It’s always personal. That line in the Godfather films about it “only being business” is the ultimate copout (no pun intended). So I don’t know what Prince Harry said to Meghan as they waded through their nuptial ceremony. I can guess but that is interpretation. I don’t know. What I do know is that you see things the way you want to see them, they mean what they mean – to you.
On Saturdays I go the market – there are two near me. I am convinced that pound for pound they are no more expensive than anywhere else – you get a bit of exchange and chat both with stallholders and other shoppers, two or three things are special – the chard and cooking apples from Chegworth Valley, the venison from South Downs Venison – and I love the trip.
On the way back this week a bus pulled in to the stop where I was waiting, driven by a man in his fifties, with long greying hair knotted off his face and shaded glasses. I smiled. (I do a lot of that.) He mouthed “You all right ?” I nodded, pointing at him with my index finger, and mouthed “You take care.” This unrolled quite slowly as he considered me, so I thought perhaps he recognised me. People do, years on, white hair, tinted specs and all. I don’t live for recognition, though it is often rewarding when it comes. But that morning, I wanted to believe he knew me.
What John Bunyan called “the slough of despond” – a bit of a low – has gripped me for the months it has taken to get back into walking again after a fall and that morning had found me whimpering , thinking of what to do and feeling lost. Millions might be uplifted by the Royal Wedding but I was not one of them – my fixes are just as quick but different. Too often a white wedding seems like an inverted equation between taste and money ie more money, less taste – though my friend Wal’s comment “they don’t know they don’t know” is much kinder.
Interestingly – and I hadn’t looked for it – I found it meaningful that Meghan walked the first part of her entry to the church on her own, that her mother stood alone. So many people are alone – we are born alone, we die alone and it takes some handling to be alone in between. But in the midst of all that panoply, being alone was acknowledged. Alone knows no colour. I liked that. The sense of being alone is not the same as being lonely. That sense of being alone is sometimes induced by circumstances like illness (not necessarily your own), accident, breakup, perhaps what psychiatrists call “low mood” but equally it may be innate. And you have to learn to be the person you are, when to take care of yourself rather than anybody else, when that is necessary rather than indulgent and to acknowledge your limitations. I keep a piece I wrote about that sense of separation nearly 60 years ago, it’s one of the few bits of my early writing I can read without a blush.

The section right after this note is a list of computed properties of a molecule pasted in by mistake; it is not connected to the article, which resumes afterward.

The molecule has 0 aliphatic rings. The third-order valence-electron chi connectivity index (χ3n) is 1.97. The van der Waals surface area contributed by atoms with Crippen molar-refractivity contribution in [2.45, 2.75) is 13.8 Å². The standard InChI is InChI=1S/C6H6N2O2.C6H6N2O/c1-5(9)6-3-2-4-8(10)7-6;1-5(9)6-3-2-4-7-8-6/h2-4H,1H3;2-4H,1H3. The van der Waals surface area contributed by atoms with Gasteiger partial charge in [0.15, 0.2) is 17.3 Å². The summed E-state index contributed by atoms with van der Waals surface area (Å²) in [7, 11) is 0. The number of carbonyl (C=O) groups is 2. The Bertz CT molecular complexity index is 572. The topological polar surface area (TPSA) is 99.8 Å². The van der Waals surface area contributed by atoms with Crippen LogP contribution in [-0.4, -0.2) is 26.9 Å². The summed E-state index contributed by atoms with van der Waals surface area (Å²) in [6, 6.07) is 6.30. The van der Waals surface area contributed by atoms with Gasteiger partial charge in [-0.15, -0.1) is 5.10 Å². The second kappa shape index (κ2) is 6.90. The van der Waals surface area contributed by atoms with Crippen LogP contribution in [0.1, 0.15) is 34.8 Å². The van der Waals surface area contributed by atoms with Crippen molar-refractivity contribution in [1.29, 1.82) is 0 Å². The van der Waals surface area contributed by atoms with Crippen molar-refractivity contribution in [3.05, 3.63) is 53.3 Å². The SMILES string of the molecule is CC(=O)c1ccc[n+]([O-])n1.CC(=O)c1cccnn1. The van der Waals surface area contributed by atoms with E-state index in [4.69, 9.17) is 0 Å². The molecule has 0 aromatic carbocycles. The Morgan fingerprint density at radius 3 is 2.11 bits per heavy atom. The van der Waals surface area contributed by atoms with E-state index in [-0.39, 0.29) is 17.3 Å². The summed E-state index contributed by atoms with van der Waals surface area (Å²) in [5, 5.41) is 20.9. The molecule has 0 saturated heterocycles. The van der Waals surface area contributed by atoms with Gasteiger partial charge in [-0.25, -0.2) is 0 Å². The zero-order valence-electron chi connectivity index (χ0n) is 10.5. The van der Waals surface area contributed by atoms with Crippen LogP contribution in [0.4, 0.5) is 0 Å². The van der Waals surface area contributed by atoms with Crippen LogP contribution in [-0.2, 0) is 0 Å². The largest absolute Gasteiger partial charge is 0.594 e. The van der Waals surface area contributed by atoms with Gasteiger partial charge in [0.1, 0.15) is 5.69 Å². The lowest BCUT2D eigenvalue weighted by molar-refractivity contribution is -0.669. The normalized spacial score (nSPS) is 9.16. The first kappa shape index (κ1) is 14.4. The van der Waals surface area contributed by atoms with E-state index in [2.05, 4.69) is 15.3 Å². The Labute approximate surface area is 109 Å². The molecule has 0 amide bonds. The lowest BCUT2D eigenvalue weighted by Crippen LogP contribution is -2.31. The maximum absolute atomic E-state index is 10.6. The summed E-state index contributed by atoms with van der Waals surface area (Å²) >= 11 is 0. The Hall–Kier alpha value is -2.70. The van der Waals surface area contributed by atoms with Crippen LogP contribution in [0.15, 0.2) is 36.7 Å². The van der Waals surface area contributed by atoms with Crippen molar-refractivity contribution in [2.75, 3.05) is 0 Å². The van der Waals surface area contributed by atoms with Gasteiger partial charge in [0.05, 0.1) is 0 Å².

Even scientists estimate that body language and behaviour are interpreted by human beings so fast we don’t know we’re doing it. People who don’t look at what’s there, or wilfully disregard it, not trusting so to speak the evidence of their own eyes and ears, are telling you something too. Computers are kids’ play compared to the human brain which assesses simultaneously on different levels and interprets it goes. That’s why you can’t help but notice first impressions. They may be unreasonable to rational thought. We call them impressions rather than judgements because you may fear the egg on your face from an incomplete judgement. You may equally well file the information rather than define it or act on it. But I bet you refer to it if you are proved right. That’s why the old remark about “keeping your eyes open” means more than just looking. Our animal past says smell, hear, feel, assess – everything matters. Even if it means something different to me from what it means to you.
What a beautifully insightful piece, Anna. Straight to the heart of the matter – as ever!